Now that the college football season is more than half over, the field has begun to separate the contenders and the pretenders. One team, the Iowa Hawkeyes, has been a bit of a surprise so far. Coming from the Big Ten, Iowa has never been a pushover, but as of the past three or four years, the Hawkeyes haven’t been as dominant as they once were. And entering this season, they weren’t expected to shock the Big Ten, either.
But that’s just what they’ve done so far. With a 7-0 record, No. 12 Iowa currently sits atop the Big Ten West. As of late, the division has been dominated by Wisconsin; even this season, despite a new coach, it seemed likely the Badgers would continue said domination. However, the Hawkeyes beat Wisconsin in an early season matchup, and this victory ultimately laid the groundwork for Iowa’s future success.
Despite their current success, the question still remains whether or not they’re actually good enough to be more than just the best team in the lesser of two Big Ten divisions. Though they have five games remaining and two on the road — against Indiana and Nebraska, which normally would be a difficult victory — Iowa’s remaining schedule bodes well for the chance of an undefeated season. Unfortunately, even if everything goes right and the Hawkeyes do win out, they’ll face one of the nation’s best teams, no matter who comes out of the East in the Big Ten Championship game.
Now, considering where Iowa was a year ago and the personnel they had returning, Kirk Ferentz and Iowa have surprised some people this season. Whether it’s been the offensive success, which was anything but proven, and the defense’s ability to shut people down, Iowa hasn’t looked weak in its victories. The defense, for example, held then-No. 19 Wisconsin to just six points on the road, and last weekend No. 20 Northwestern to 20 points. But playing well is a far leap from being a Big Ten title contender. The Hawkeyes will need to continue their upward trend and also play even better down the road.
Though the team’s ultimate success will live and die with the defense, quarterback C.J. Beathard will need to continue to power the offense. The running game’s also performed exceedingly well, but after star running back Jordan Canzeri went down in last week’s game against Northwestern, the ground game’s future looked meek. Backup Akrum Wadley filled in nicely, though, finishing the game in Canzeri’s absence with 204 yards and four touchdowns.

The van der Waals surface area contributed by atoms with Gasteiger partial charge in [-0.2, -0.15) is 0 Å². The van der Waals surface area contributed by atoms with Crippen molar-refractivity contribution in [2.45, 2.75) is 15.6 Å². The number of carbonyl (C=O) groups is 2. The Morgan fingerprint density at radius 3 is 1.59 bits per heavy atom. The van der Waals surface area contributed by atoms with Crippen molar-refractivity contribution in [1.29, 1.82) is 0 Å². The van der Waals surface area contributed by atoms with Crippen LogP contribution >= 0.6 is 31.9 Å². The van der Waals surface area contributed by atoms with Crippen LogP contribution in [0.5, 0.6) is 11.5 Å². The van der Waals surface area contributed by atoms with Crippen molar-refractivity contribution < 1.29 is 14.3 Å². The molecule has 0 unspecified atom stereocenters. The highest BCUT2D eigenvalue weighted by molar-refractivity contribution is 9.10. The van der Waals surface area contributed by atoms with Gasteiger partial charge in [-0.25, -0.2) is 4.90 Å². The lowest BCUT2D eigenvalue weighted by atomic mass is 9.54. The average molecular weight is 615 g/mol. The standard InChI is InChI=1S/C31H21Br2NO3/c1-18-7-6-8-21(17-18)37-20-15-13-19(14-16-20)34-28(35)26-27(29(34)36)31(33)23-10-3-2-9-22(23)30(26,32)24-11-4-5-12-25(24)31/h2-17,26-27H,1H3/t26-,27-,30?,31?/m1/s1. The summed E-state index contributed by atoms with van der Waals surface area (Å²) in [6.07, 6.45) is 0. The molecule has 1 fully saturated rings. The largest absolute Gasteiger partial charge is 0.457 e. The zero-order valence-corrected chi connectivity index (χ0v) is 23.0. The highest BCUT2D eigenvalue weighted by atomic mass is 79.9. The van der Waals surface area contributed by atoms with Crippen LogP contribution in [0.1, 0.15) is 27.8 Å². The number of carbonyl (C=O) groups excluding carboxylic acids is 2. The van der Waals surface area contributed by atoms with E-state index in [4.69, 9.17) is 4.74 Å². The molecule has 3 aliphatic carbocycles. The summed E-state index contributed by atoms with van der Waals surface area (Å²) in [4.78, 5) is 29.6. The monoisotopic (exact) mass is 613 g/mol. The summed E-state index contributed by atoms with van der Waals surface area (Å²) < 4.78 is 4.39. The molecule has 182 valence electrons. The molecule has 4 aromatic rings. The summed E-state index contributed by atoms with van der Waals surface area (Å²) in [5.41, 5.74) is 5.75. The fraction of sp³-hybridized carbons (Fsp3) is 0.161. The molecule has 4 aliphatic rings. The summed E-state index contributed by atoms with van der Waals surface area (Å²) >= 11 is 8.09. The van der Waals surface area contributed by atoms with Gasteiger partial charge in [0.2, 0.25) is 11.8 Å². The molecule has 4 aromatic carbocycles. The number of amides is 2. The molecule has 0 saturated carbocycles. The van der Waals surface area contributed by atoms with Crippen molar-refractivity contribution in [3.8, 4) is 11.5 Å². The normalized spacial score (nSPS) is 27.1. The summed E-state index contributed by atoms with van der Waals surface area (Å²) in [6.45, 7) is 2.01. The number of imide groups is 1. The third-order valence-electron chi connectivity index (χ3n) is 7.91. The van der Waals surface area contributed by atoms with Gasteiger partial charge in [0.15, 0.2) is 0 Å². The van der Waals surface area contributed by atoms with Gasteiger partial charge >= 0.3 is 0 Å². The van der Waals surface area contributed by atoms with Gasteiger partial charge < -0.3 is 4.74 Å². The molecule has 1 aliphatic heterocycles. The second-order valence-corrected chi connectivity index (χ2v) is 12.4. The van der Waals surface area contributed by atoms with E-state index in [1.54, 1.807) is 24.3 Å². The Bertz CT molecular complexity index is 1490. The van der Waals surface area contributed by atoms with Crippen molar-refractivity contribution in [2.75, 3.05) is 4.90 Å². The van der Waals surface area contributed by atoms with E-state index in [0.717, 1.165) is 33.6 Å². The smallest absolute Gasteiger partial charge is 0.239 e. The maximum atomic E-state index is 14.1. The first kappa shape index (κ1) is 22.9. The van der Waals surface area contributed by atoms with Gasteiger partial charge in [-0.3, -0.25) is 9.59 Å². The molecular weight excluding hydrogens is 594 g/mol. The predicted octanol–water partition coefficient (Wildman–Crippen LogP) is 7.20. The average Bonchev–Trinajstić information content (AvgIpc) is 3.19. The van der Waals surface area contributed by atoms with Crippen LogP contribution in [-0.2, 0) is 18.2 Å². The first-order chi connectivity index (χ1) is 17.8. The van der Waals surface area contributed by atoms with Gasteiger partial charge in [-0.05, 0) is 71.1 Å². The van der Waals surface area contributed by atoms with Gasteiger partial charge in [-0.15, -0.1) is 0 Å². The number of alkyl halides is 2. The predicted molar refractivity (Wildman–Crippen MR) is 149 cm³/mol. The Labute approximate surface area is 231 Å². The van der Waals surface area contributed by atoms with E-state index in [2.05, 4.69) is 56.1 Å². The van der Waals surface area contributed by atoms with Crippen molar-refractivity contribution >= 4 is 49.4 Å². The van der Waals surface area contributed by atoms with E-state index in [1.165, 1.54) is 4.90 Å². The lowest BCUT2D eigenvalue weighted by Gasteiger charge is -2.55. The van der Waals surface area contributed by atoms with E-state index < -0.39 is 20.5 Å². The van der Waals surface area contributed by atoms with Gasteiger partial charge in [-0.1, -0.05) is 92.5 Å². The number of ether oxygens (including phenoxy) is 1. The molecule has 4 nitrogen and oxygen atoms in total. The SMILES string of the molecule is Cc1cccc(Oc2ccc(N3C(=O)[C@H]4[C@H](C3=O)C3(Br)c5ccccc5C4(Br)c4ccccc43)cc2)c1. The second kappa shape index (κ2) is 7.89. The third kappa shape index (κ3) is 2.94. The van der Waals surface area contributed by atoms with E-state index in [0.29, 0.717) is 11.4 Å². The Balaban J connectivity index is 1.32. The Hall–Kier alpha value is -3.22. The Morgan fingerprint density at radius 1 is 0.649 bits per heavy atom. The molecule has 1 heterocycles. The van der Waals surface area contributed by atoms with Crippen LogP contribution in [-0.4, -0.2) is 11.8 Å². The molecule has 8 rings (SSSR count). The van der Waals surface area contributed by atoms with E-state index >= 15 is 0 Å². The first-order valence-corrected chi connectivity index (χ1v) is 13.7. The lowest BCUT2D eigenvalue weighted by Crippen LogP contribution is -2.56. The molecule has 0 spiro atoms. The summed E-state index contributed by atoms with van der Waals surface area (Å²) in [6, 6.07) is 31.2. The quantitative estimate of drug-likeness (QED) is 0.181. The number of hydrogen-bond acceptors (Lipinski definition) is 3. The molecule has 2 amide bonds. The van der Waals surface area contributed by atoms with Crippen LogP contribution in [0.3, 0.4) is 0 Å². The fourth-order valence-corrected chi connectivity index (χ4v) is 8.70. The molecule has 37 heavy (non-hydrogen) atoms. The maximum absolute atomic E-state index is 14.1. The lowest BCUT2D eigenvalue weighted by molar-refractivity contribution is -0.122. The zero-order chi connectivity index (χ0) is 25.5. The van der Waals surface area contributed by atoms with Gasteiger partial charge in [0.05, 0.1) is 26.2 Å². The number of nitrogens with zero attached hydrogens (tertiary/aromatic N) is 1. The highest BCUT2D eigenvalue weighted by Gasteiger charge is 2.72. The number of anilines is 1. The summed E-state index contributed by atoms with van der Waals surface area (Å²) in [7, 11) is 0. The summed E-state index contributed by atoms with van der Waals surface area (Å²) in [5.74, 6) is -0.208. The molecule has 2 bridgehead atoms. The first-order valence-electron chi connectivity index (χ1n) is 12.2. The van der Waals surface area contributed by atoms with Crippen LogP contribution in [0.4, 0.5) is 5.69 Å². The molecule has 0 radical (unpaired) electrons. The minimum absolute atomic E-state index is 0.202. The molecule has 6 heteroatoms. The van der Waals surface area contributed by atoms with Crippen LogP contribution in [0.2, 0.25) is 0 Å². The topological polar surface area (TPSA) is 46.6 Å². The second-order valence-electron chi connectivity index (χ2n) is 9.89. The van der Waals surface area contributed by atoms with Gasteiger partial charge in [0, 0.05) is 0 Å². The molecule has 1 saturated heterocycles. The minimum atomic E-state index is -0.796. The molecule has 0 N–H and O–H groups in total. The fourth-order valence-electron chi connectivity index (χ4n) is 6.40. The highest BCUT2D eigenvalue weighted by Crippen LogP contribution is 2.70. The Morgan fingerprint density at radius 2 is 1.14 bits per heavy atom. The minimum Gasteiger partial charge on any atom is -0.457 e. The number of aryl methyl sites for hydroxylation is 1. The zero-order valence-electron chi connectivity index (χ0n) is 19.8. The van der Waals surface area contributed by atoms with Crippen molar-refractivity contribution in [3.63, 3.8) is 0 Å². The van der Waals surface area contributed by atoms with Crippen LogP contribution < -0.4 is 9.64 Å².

Whatever way you spin it, Beathard has been more than promising in his first full season as the starting quarterback, and the offense has consequently thrived. The Hawkeyes have a prototypical big, burly offensive line that has powered their running game in the past, and the combination of a successful aerial attack with an athletic running back has translated into wins. While the wide receiving corps leaves something to be desired — minus junior wide receiver Matt VandeBerg with 41 receptions and 391 receiving yards on the year — the offense thrives on just enough passing to keep the opposing defenses out of the box.
Barring a collapse of epic proportion, since Iowa has beaten Wisconsin and thus would own the tiebreaker, all the Hawkeyes have to do is win four of their last five (yes, much more difficult than it sounds in a conference as good as the Big Ten) to ensure a spot in the Big Ten Championship game. However, that’s when Iowa’s biggest hurdle will arise. To win the Big Ten, the Hawkeyes at some point will have to defeat either Ohio State or Michigan State — presently, the nation’s No. 1 and No. 7 teams, respectively.
Regardless of whether or not Iowa is good enough to top the likes of the Buckeyes or Spartans, if the Hawkeyes make it far enough for Big Ten contention, they’ll likely be in the playoff debate. And with that, they’ll need to be competing at a whole different level. But the multi-faceted offensive attack coupled with a stingy defense has brought Iowa this far, and as evidenced by its success against the best the Big Ten West has to offer, the Hawkeyes aren’t yet done making noise.